Inspections of Wetherby and the Keppel Unit

The prison inspectors carried out an  inspection at Wetherby and the Keppel unit March 2018.  In their report they said:

” HMYOI Wetherby is a young offender institution in Yorkshire which at the time of this inspection was holding 231 boys aged between 15 and 18. Of these, around 40 were held on the Keppel unit, a specialist facility within the overall prison that is designed to hold and manage some of the most vulnerable and challenging young people held anywhere in the country. As Keppel is a self-contained unit, we have followed our previous practice and made separate assessments against our healthy prison tests. In common with all other establishments that hold children and young people, and as a reflection of the particular risks and challenges that they face, we inspect HMYOI Wetherby every year.

On this occasion it was reassuring to see the very real progress that had been made at both Wetherby and the Keppel unit. By any standards this was a good inspection, with improved assessments in every healthy prison test at both sites, except for that of safety at Wetherby, which remained ‘not sufficiently good’. I was last at Wetherby two years ago and the positive change in many areas was clear to see. A far more positive attitude permeated the establishment, relationships between staff and boys were generally positive, with many staff showing what seemed to be genuine commitment and indeed, in some cases, a passion for their work. There is no doubt that this contributed significantly to the improved assessments at both Wetherby and Keppel in the area of respect.

So far as safety was concerned, violence had increased on the Wetherby site. Most of it was not serious, thanks in no small part to effective intervention by staff. Security was now broadly proportionate without the unnecessary restrictions that we had seen in the past. However, more analysis was needed to understand the causes of violence, and although there had been many improvements in processes, these had yet to feed through into concrete improvements in two key areas: first, the actual levels of violence and second, the governance of the use of force. But for these two issues, it is quite probable that the assessment would have been higher. In contrast, at Keppel the data showed not only that the boys felt safe but that they were safe. We would encourage a comparison to be made between Wetherby and Keppel to see if there is any transferable learning.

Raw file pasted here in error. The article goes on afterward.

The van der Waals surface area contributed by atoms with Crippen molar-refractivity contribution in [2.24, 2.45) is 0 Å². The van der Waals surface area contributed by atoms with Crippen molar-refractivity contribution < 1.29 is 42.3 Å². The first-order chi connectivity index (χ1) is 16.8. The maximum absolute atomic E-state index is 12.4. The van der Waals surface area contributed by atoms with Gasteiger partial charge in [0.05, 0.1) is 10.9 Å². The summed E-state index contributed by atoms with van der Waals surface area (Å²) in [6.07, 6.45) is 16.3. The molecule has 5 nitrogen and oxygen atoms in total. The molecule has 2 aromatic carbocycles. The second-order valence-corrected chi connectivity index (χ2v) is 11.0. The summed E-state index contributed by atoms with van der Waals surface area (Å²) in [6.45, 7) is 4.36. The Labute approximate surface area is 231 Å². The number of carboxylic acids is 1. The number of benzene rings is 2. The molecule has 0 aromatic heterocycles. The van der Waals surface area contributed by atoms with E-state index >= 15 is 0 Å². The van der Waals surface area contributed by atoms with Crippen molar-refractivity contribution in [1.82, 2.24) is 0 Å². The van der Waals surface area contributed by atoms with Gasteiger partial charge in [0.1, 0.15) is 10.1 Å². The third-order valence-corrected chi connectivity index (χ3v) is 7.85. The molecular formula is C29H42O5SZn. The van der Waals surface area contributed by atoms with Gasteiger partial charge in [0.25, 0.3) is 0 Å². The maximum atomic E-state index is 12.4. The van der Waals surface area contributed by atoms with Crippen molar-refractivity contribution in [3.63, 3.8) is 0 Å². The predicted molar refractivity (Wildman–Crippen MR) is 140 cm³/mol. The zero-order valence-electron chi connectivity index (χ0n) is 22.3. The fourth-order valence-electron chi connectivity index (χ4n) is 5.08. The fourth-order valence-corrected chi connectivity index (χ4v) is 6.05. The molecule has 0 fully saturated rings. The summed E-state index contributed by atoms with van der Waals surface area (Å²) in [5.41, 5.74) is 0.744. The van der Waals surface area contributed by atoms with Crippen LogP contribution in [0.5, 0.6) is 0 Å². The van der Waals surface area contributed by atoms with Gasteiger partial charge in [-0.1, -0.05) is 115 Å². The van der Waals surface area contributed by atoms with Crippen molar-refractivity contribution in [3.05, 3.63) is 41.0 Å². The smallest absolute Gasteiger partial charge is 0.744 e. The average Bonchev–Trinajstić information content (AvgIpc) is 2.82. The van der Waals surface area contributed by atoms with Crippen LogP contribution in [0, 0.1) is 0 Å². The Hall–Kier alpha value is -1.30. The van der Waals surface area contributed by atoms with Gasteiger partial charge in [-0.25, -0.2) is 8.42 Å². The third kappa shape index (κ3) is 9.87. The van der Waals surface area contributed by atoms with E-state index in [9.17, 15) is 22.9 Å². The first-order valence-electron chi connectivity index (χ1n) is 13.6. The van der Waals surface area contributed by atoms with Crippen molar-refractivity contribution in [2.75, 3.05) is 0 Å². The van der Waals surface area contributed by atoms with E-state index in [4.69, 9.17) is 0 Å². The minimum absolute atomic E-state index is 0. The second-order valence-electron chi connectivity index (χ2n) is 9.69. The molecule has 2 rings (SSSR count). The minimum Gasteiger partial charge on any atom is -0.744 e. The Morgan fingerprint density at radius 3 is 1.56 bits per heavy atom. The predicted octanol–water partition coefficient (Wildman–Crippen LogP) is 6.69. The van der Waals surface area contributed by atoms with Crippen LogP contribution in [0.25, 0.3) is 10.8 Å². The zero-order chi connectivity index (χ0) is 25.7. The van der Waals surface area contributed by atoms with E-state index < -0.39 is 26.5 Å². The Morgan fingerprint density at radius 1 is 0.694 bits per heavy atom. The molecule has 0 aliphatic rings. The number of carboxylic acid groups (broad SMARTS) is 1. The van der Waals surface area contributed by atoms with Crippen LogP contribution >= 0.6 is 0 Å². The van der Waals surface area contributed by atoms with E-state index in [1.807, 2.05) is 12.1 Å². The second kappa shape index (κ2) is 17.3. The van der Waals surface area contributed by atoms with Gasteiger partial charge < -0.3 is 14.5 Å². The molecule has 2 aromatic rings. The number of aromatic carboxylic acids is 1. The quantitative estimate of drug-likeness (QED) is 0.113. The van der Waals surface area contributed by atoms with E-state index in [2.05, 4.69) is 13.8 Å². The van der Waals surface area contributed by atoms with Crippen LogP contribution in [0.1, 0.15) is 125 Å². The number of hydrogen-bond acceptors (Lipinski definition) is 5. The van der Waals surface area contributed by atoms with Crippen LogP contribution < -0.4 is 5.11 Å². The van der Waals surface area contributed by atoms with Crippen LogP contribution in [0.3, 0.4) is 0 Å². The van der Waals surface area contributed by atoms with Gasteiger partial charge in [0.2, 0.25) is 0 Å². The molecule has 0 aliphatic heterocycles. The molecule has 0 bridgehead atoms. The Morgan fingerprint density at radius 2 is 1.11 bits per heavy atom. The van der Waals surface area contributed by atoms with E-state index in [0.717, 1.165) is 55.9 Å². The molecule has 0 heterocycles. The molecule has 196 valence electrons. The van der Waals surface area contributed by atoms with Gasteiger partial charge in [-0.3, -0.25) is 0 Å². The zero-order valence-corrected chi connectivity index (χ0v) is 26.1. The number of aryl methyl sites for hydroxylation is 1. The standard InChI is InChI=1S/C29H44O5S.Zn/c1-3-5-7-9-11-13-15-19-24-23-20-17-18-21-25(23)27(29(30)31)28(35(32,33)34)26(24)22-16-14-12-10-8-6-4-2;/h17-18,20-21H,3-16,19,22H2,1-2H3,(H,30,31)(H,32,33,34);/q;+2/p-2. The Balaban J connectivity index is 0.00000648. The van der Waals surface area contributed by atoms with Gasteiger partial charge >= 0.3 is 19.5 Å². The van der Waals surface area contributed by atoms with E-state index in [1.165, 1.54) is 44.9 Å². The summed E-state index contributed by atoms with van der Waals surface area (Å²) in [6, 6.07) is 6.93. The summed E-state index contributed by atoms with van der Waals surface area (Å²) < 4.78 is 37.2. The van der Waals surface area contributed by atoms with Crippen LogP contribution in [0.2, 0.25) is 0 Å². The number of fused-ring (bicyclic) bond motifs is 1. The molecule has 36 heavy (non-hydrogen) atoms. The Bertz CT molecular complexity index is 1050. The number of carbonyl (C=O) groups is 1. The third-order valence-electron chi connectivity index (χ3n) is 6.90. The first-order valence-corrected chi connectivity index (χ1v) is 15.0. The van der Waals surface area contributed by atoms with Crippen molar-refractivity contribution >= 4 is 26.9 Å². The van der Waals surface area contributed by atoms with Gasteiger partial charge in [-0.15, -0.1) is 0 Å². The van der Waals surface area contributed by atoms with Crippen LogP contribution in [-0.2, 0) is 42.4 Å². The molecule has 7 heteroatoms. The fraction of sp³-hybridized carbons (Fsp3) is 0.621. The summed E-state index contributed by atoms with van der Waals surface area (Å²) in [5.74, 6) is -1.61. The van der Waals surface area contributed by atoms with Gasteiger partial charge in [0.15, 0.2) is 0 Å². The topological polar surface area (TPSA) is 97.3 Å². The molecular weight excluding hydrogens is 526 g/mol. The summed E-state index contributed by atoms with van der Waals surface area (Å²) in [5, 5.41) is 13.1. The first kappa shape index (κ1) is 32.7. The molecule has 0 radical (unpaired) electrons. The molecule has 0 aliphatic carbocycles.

Since the last inspection, the amount of time that boys could spend out of their cell had improved, as had the provision of education and training. It is also notable that several examples of good practice were found in the provision of health care, which was a good indication that there was a determination at Wetherby not only to meet acceptable standards but to go further and drive positive improvement.

In recent times young offender institutions have received considerable public criticism, not least from this Inspectorate. However, this inspection shows what can be achieved when a combination of committed staff and focused leadership work together with what in this case was a clear common purpose. There is of course a history in many establishments of progress proving to be fragile and improvements being allowed to fall away. I hope that this does not prove to be the case at Wetherby, and maintaining progress will be the major challenge for its leadership with the support of the Youth Custody Service over the coming year and beyond.

Peter Clarke CVO OBE QPM
May 2018
HM Chief Inspector of Prisons”

 Return to Wetherby

 The full reports can be read at the Ministry of Justice web site, just follow the links below: